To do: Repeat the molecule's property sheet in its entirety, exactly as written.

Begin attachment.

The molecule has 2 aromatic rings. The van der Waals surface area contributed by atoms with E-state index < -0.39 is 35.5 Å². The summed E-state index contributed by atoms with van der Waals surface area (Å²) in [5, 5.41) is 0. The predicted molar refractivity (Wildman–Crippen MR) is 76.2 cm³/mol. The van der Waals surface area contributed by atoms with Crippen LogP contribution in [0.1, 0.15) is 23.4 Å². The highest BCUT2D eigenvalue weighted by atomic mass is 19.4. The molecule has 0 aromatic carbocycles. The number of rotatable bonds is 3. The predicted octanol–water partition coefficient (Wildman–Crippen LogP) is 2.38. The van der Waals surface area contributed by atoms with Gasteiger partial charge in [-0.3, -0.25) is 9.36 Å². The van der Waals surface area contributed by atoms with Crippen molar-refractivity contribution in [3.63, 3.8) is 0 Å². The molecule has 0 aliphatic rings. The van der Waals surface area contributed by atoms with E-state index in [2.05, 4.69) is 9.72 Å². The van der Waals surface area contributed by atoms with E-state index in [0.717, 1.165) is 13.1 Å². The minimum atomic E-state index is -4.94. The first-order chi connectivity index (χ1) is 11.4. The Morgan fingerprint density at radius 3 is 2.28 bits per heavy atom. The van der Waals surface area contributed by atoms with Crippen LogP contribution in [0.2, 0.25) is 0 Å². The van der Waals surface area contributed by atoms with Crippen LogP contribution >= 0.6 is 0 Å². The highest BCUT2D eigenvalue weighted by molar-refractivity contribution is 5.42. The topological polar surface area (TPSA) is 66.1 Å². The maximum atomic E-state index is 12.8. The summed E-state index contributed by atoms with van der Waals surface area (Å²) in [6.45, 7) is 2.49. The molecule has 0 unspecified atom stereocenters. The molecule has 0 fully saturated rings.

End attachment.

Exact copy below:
The molecule has 2 aromatic rings. The van der Waals surface area contributed by atoms with E-state index < -0.39 is 35.5 Å². The summed E-state index contributed by atoms with van der Waals surface area (Å²) in [5, 5.41) is 0. The predicted molar refractivity (Wildman–Crippen MR) is 76.2 cm³/mol. The van der Waals surface area contributed by atoms with Crippen LogP contribution in [0.1, 0.15) is 23.4 Å². The highest BCUT2D eigenvalue weighted by atomic mass is 19.4. The molecule has 0 aromatic carbocycles. The number of rotatable bonds is 3. The predicted octanol–water partition coefficient (Wildman–Crippen LogP) is 2.38. The van der Waals surface area contributed by atoms with Gasteiger partial charge in [-0.3, -0.25) is 9.36 Å². The van der Waals surface area contributed by atoms with Crippen molar-refractivity contribution in [3.63, 3.8) is 0 Å². The molecule has 0 aliphatic rings. The van der Waals surface area contributed by atoms with E-state index in [2.05, 4.69) is 9.72 Å². The van der Waals surface area contributed by atoms with E-state index in [0.717, 1.165) is 13.1 Å². The minimum atomic E-state index is -4.94. The first-order chi connectivity index (χ1) is 11.4. The Morgan fingerprint density at radius 3 is 2.28 bits per heavy atom. The van der Waals surface area contributed by atoms with Crippen LogP contribution in [0.2, 0.25) is 0 Å². The van der Waals surface area contributed by atoms with Crippen LogP contribution >= 0.6 is 0 Å². The highest BCUT2D eigenvalue weighted by molar-refractivity contribution is 5.42. The topological polar surface area (TPSA) is 66.1 Å². The maximum atomic E-state index is 12.8. The summed E-state index contributed by atoms with van der Waals surface area (Å²) in [6.45, 7) is 2.49. The molecule has 0 unspecified atom stereocenters. The molecule has 0 fully saturated rings.